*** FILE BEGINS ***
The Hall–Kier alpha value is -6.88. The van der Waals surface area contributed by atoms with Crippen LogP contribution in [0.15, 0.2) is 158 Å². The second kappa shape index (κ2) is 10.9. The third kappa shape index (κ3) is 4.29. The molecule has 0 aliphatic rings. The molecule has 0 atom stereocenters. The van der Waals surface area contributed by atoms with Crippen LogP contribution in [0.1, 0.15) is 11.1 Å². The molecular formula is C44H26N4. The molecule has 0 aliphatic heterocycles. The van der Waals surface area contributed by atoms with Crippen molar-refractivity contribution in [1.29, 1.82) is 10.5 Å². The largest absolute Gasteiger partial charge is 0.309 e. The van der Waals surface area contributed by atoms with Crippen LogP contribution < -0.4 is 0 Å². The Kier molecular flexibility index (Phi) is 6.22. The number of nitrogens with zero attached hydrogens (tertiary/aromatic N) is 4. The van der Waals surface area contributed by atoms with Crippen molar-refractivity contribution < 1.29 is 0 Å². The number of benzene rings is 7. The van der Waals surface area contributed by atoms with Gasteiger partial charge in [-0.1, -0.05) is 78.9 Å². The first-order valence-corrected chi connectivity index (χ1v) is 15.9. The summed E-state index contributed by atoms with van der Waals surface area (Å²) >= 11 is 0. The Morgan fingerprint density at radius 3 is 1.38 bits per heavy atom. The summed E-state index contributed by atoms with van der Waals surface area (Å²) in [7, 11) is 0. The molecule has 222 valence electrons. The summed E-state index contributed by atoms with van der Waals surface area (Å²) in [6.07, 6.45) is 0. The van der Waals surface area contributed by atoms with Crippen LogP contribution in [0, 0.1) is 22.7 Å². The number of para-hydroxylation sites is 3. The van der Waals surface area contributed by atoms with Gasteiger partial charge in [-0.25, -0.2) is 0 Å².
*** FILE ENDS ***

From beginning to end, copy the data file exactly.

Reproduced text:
The Hall–Kier alpha value is -6.88. The van der Waals surface area contributed by atoms with Crippen LogP contribution in [0.15, 0.2) is 158 Å². The second kappa shape index (κ2) is 10.9. The third kappa shape index (κ3) is 4.29. The molecule has 0 aliphatic rings. The molecule has 0 atom stereocenters. The van der Waals surface area contributed by atoms with Crippen LogP contribution in [0.1, 0.15) is 11.1 Å². The molecular formula is C44H26N4. The molecule has 0 aliphatic heterocycles. The van der Waals surface area contributed by atoms with Crippen molar-refractivity contribution in [1.29, 1.82) is 10.5 Å². The largest absolute Gasteiger partial charge is 0.309 e. The van der Waals surface area contributed by atoms with Crippen LogP contribution < -0.4 is 0 Å². The Kier molecular flexibility index (Phi) is 6.22. The number of nitrogens with zero attached hydrogens (tertiary/aromatic N) is 4. The van der Waals surface area contributed by atoms with Crippen molar-refractivity contribution < 1.29 is 0 Å². The number of benzene rings is 7. The van der Waals surface area contributed by atoms with Gasteiger partial charge in [-0.1, -0.05) is 78.9 Å². The first-order valence-corrected chi connectivity index (χ1v) is 15.9. The summed E-state index contributed by atoms with van der Waals surface area (Å²) >= 11 is 0. The Morgan fingerprint density at radius 3 is 1.38 bits per heavy atom. The summed E-state index contributed by atoms with van der Waals surface area (Å²) in [7, 11) is 0. The molecule has 222 valence electrons. The summed E-state index contributed by atoms with van der Waals surface area (Å²) in [6.07, 6.45) is 0. The van der Waals surface area contributed by atoms with Crippen LogP contribution in [0, 0.1) is 22.7 Å². The number of para-hydroxylation sites is 3. The van der Waals surface area contributed by atoms with Gasteiger partial charge in [-0.25, -0.2) is 0 Å².